The United States Securities and Exchange Commission (SEC) has dropped all its claims against Ripple’s top executives, retreating from the high-stakes lawsuit involving XRP.
In a recent turn of events, the U.S. Securities Commission voluntarily dismissed all its pending charges against Ripple CEO Bradley Garlinghouse and Christian Larsen with respect to the longstanding XRP lawsuit.
This positive development for Ripple, XRP and the entire crypto industry ensued on Thursday October 19. Pro-XRP lawyer James K. Filan took to X (formerly Twitter) to drop the bombshell, sparking huge excitement in the crypto community.
Per the update, this stipulated voluntary dismissal by the U.S. regulatory commission cancels the scheduled trial on the SEC’s claim that Garlinghouse and Larsen “aided and abetted Ripple’s violations of the Securities Act of 1933 with Ripple’s Institutional Sales of XRP.” It also moots the October 3, 2023, scheduling order in the XRP-related case, the disclosure added.
According to the filing, the SEC and Ripple intend to discuss a potential briefing schedule regarding the proper remedies against Ripple over its institutional sales of XRP.
Ripple’s Chief Attorney Reacts
Responding to the SEC’s move to dismiss its charges against Garlinghouse and Larsen, Alderoty noted that the SEC made a serious mistake going after Ripple Labs’ executives.
“This is not a settlement. This is a surrender by the SEC,” the Ripple Chief Legal Officer said.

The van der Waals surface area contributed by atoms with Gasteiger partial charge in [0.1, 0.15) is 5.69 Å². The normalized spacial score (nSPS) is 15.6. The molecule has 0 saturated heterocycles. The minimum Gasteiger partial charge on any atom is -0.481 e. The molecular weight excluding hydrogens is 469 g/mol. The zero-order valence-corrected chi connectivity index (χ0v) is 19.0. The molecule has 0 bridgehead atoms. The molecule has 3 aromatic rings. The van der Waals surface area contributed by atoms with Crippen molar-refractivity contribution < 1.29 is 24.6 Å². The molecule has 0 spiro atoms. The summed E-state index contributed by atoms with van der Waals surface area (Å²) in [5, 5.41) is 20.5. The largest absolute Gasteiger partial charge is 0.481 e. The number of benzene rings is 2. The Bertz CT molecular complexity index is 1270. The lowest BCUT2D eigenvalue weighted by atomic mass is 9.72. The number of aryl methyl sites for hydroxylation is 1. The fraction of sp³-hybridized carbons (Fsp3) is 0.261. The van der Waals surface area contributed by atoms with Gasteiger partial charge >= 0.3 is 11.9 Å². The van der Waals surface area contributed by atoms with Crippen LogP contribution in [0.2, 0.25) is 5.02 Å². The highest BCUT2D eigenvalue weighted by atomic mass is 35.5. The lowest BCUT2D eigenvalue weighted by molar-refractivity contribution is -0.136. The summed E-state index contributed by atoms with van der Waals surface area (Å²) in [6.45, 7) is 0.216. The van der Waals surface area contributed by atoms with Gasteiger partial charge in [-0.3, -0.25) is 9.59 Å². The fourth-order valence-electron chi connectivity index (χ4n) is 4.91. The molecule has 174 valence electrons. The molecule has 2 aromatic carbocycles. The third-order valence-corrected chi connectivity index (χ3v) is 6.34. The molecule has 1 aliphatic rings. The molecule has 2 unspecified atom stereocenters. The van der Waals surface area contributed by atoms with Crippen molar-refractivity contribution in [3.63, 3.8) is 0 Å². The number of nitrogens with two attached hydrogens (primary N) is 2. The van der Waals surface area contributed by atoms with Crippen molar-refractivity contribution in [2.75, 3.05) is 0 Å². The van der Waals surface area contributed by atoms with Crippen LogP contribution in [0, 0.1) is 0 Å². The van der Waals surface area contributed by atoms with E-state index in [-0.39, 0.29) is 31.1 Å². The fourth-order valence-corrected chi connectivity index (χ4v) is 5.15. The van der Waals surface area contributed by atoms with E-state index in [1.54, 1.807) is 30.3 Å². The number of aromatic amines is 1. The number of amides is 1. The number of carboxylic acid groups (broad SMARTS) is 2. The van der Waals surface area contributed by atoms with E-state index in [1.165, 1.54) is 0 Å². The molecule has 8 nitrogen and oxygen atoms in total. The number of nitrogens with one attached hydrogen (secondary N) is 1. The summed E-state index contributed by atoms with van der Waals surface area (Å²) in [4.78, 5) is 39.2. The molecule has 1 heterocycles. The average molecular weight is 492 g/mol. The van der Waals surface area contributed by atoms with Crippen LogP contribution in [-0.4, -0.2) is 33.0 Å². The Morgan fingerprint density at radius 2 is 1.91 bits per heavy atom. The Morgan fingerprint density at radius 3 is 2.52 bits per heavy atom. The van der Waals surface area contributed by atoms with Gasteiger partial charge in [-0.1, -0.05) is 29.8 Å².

Additionally, Alderoty submitted that the dismissal of the charges by the SEC marks three consecutive wins for the Silicon Valley tech company.
Recall that on July 13, Judge Analisa Torres ruled that XRP is not a security. On October 3, 2023, the court also denied the SEC’s request for an interlocutory appeal.
Ripple-SEC Case Genesis
For the uninitiated, the legal tussle between Ripple and the U.S. SEC began in December 2020. The Securities Commission filed a case against Ripple, Garlinghouse and Larsen, claiming that the parties conducted an unregistered securities offering by selling XRP tokens to investors.
In particular, the SEC alleged that XRP is a security but Ripple battled with the regulatory agency in court to obtain clarity for XRP. After 31 months of legal wrangling, Ripple secured a partial win when the court ruled on XRP as a non-security token, reigniting investor interest in the XRP Ledger (XRPL) native token.
Notably, Judge Torres upheld that Ripple’s XRP token sales to institutional investors constituted securities offering. Following the SEC’s dismissal of all its pending charges against Ripple executives, it’s safe to say that the longstanding XRP lawsuit is close to being wrapped up.